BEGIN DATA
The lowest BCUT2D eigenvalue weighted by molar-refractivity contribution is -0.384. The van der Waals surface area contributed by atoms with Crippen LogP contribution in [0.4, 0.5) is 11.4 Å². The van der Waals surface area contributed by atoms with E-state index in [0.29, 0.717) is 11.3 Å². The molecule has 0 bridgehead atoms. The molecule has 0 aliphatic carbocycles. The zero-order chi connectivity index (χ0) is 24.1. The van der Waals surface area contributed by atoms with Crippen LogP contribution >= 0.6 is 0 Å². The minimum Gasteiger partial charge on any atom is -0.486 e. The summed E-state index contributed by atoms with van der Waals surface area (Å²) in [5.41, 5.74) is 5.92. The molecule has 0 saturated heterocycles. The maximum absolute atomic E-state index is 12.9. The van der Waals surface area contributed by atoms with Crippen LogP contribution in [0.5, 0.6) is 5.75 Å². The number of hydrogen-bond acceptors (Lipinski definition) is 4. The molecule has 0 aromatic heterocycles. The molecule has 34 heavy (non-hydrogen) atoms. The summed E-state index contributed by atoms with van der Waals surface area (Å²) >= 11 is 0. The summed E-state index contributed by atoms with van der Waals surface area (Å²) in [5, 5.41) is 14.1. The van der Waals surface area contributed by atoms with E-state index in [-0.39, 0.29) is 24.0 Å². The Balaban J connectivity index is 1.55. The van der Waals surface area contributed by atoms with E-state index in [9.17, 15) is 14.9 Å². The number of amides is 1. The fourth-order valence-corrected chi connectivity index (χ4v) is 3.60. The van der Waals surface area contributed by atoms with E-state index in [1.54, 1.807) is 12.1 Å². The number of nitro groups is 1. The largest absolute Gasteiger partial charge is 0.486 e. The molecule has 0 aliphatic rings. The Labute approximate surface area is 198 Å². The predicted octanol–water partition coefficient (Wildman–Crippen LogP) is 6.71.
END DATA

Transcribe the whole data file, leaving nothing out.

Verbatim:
The lowest BCUT2D eigenvalue weighted by molar-refractivity contribution is -0.384. The van der Waals surface area contributed by atoms with Crippen LogP contribution in [0.4, 0.5) is 11.4 Å². The van der Waals surface area contributed by atoms with E-state index in [0.29, 0.717) is 11.3 Å². The molecule has 0 bridgehead atoms. The molecule has 0 aliphatic carbocycles. The zero-order chi connectivity index (χ0) is 24.1. The van der Waals surface area contributed by atoms with Crippen LogP contribution >= 0.6 is 0 Å². The minimum Gasteiger partial charge on any atom is -0.486 e. The summed E-state index contributed by atoms with van der Waals surface area (Å²) in [5.41, 5.74) is 5.92. The molecule has 0 saturated heterocycles. The maximum absolute atomic E-state index is 12.9. The van der Waals surface area contributed by atoms with Crippen LogP contribution in [0.5, 0.6) is 5.75 Å². The number of hydrogen-bond acceptors (Lipinski definition) is 4. The molecule has 0 aromatic heterocycles. The molecule has 34 heavy (non-hydrogen) atoms. The summed E-state index contributed by atoms with van der Waals surface area (Å²) >= 11 is 0. The summed E-state index contributed by atoms with van der Waals surface area (Å²) in [5, 5.41) is 14.1. The van der Waals surface area contributed by atoms with E-state index in [-0.39, 0.29) is 24.0 Å². The Balaban J connectivity index is 1.55. The van der Waals surface area contributed by atoms with E-state index in [9.17, 15) is 14.9 Å². The number of amides is 1. The fourth-order valence-corrected chi connectivity index (χ4v) is 3.60. The van der Waals surface area contributed by atoms with E-state index in [1.54, 1.807) is 12.1 Å². The number of nitro groups is 1. The largest absolute Gasteiger partial charge is 0.486 e. The molecule has 0 aliphatic rings. The Labute approximate surface area is 198 Å². The predicted octanol–water partition coefficient (Wildman–Crippen LogP) is 6.71.